Here it starts, friends. I promised I would begin to share my “wild ride” life story. It’s not going to be pretty much of the time but I do promise to always be honest and real. I might omit certain details if I feel it could hurt someone else but there won’t be many occasions in which I have to do so. Enjoy.
Once upon a time a very much-wanted baby girl was born to a young, 25 year old mother who had been anxiously awaiting her arrival. Her grandfather, the mother’s father, brought her into this world at a small, midwestern hospital (he was a doctor and delivered most of the babies in in the county during that time) on September 6, 1973. As she slid out of her mother’s womb, facedown, her grandfather, whose hands were the first human hands to ever touch her, announced to the delivery room “It’s a boy!”
The new mother was happy – she was fine with having either a boy or a girl. However, as she would later admit, there was a quick twinge of guilt because deep down, as much as she hated to admit it, she had secretly been hoping for a girl. With that, the mother’s father, her baby’s grandfather, said “Oh, wait. I was very wrong. It’s a girl!” to which the mother had to see for herself. It was indeed the little girl she had so wished she would have. Apparently the baby girl’s narrow heinie looked more like a baby boy’s heinie than a baby girl’s heinie.
The baby was a miracle. Of course, all babies are miracles but this one was maybe a double-miracle. The mother and her husband had been trying unsuccessfully to conceive for a while and grew discouraged when they learned that her husband would ever be able to have children of his own. Hearing of a relatively new procedure, the mother headed off to see a well-known fertility doctor to discuss her options. She wanted to know more about the possibility of artifical insemination.
The doctor discussed the options with the couple and they decided to try this new thing out. It worked. They were thrilled. Nine months later, the baby girl was born. As you might have guessed by now, the baby girl was me.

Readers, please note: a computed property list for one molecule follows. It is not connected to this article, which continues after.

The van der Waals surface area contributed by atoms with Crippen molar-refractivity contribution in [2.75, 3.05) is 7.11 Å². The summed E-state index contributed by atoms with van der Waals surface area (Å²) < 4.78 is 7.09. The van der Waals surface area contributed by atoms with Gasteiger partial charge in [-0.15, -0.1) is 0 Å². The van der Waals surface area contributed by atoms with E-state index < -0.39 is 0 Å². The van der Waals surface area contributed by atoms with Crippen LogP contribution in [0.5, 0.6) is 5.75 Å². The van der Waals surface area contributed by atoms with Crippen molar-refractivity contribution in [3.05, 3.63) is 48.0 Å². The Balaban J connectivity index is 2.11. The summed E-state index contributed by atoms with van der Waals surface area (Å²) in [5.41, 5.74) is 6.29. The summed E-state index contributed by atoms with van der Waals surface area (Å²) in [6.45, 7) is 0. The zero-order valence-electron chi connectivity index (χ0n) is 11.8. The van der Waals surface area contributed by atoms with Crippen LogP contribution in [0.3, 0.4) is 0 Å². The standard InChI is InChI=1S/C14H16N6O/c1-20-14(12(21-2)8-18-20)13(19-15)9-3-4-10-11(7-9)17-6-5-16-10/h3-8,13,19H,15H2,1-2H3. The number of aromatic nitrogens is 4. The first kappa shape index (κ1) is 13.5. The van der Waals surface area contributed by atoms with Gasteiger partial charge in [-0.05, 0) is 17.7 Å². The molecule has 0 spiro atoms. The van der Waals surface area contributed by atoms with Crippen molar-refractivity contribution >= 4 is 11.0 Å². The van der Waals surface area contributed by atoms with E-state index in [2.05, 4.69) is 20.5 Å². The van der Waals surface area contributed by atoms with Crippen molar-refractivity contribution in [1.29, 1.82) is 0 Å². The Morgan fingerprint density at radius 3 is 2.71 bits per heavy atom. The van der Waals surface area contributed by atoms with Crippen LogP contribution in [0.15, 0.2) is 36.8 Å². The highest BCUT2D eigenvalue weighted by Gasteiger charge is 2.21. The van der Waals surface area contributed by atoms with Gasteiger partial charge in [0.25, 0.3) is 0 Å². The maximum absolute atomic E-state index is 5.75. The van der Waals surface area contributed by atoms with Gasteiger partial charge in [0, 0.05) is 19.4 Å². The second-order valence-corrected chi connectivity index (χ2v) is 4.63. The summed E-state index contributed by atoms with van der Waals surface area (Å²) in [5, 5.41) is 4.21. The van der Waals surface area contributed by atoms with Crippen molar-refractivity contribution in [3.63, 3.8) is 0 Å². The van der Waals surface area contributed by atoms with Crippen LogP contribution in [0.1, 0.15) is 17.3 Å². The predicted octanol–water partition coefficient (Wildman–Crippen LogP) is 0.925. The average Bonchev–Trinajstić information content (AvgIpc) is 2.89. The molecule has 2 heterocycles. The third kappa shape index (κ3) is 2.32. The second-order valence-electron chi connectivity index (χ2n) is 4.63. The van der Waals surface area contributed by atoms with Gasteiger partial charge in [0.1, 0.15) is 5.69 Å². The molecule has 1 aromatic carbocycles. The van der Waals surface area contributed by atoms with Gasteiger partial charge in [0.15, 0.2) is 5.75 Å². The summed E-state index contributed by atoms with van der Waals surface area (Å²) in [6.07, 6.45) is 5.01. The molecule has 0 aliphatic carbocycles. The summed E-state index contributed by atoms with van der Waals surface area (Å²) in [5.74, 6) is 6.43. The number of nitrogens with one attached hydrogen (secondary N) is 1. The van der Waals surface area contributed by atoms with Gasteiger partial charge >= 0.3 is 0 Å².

I didn’t find out this strange detail until later in my life when I was twelve. When my mother shared this information with me, it began to make sense in my mind as my father had at times made comments such as “Well… maybe you are mine after all” when he laughed at the dirty skivvies I kept randomly in my weekend suitcase instead of tucking them away in a separate compartment. (For the record, I do not do that anymore. Whew.)
At the time, I thought this was rather strange but I was probably seven years old when he said it. There were many things I didn’t understand about grown-ups then.
I’ve often had people ask if I would ever be interested in finding the sperm donor who is responsible for my birth.
Yes. I would like to just see him. I also want to know about his medical history. Especially now that I have children of my own.
However, I don’t desire a relationship with him in the least. He didn’t sign on for that part of fatherhood. He assisted another couple who wanted a baby – fair and square.
My mother shared that she arrived at her “conception appointment” a little bit early and a young, handsome, blonde man with blue eyes was exiting the office.
She felt like he was the one.
I think she also said he was a medical student. Also for the record, I most certainly did not get the science gene he must possess.
I have to be real and admit that it’s a little strange to have 50% of my genetic makeup be a complete mystery. It’s true that my hair is lighter than my mother’s and my eyes are a deep blue to her green.
But this is all I know.
A few years ago, Super Oprah did a show on children who had been conceived via artificial insemination. Though easier to locate the sperm donors these days, it is darn near impossible to do so from as far back as 1973.
It was a pretty new procedure at the time. Records were not great. Confidentiality was huge.
I also know that there are some who believe that artificial insemination is morally objectionable and that those conceived in such a manner are not legitimately created by God.
I don’t believe there is a single soul, born in however way, that qualifies as “not made by God.” But that’s just me.
Truthfully? I just thank God that He gave my mother the courage to seek a way to have a child. Exactly how God intended for her child to be.
Oh my. Am I ever thankful.